Field Notes Blog
News and thoughts on UI/UX, web design, and more.
In the aftermath of Facebook's mind boggling privacy breach revelations I've had a few concerned calls about using social media. While it is scary that companies like Cambridge Analytica were able to purchase data and quite possibly influence political elections in several countries, those bad actors should not be allowed to overshadow the positive aspects of social media. Like me, many of my friends use Facebook to keep up with friends and family. Many of my clients use Facebook to help new clients find them, to share valuable resources and connect to colleagues and industry associations. Many nonprofits and popular movements use Facebook - and social media in general - to fundraise and organize. But like all media, it is important to consume it with a critical mind. Who benefits from this or that story? What agenda is being served? So, assuming that we as users can think critically about our usage and that the good outweighs the bad, here are some simple ways to make your use of Facebook more useful and secure.
The face of technology, both past and present, is persistently male from Jobs to Gates to Zuckerberg but behind those leaders are millions of people who contribute critical research advances, put the ideas into production and market, sell and support tech companies and products. To celebrate International Women's Day, I did a bit of research and found a huge list of amazing women from a range of countries and cultures whose work laid the foundation for modern computing, websites and the internet itself. Here's a look at just 10 of my favorite pioneering women in technology.
What is Weebly? A quick look at the fantastic website platform with the funny name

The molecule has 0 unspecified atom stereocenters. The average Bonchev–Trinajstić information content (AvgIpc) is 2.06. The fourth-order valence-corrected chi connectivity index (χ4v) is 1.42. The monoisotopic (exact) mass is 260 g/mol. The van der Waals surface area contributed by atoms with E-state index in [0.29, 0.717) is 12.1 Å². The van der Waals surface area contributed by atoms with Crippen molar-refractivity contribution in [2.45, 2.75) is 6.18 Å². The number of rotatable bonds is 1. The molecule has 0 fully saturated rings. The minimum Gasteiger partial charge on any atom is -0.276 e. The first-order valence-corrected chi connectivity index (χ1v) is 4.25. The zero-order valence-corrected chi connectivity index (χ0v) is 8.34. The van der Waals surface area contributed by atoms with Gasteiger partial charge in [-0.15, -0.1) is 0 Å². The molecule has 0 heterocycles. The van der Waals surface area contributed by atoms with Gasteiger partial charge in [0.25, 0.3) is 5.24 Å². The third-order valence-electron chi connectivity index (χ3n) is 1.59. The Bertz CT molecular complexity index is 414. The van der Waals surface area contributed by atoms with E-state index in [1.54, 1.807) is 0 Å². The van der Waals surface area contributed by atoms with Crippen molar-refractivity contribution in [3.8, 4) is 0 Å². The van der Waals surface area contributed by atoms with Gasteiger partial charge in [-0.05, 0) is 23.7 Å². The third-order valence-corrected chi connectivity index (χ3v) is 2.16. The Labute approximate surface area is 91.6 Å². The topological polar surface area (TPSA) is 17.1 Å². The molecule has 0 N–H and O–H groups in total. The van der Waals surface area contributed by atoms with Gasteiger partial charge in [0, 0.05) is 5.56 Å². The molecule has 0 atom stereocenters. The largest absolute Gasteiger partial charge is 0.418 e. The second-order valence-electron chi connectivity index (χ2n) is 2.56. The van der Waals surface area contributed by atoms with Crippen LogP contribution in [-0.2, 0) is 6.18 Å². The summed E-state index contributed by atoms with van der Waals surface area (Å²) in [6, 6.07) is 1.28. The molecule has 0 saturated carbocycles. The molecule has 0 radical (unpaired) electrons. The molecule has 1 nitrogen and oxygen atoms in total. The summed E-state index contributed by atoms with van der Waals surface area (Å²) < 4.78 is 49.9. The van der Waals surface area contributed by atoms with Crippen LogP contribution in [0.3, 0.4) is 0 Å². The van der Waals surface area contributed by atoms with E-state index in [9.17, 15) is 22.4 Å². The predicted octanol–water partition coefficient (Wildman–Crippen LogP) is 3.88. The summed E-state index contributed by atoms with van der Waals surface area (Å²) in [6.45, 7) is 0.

What is Weebly?
Weebly is a simple, easy to use online service where you can log in to build, maintain and manage a website. Your site is created within the Weebly content management system and an array of features and tools come with each plan level. You get forms, photo galleries, social media widgets, unlimited pages and storage and lots more all in a drag-and-drop editor that's a snap to use. Weebly also provides a built-in mobile-friendly, fully-responsive version of your site - at no extra charge. For simple sites Weebly can't be beat.
I love Twitter's new profile template for the same reasons I liked Facebook's graphical overhaul awhile back. As a designer it gives me a gorgeous, HUGE canvas to work with in promoting ideas, products, concepts, calls to action, etc. However, I'm also shocked and amazed that Twitter has so brazenly emulated Facebook. Shocked I say! Really Twitter, you couldn't come up with something better?
In my mind the two services are dramatically different. While both have their pros and cons, Twitter can soundly be equated with democracy, scientific advancements and nothing less than revolution itself. Facebook, on the other hand, has an undeniable association with lots of problematic, unintended social consequences. Both are very valuable for marketing but I just believe that Twitter is superior for one main reason - it is primarily about ideas. Who knows what Facebook is primarily about. I'm not sure it's escaped it's origin as a "Hot or Not" web app. So, why would Twitter be emulating Facebook?
What is Facebook's "Timeline"?
Timeline is a big change that was made in mid-2012 to the way that Facebook displays user generated content. It offers information in a chronologically compact way and gives designers and developers new control over how pages look. While it IS still Facebook, and therefore limited to Facebook's very specific functionality, it does represent a quantum leap forward that's very beneficial for small businesses and nonprofits. For more info about using Facebook for business, see my Facebook for Business page.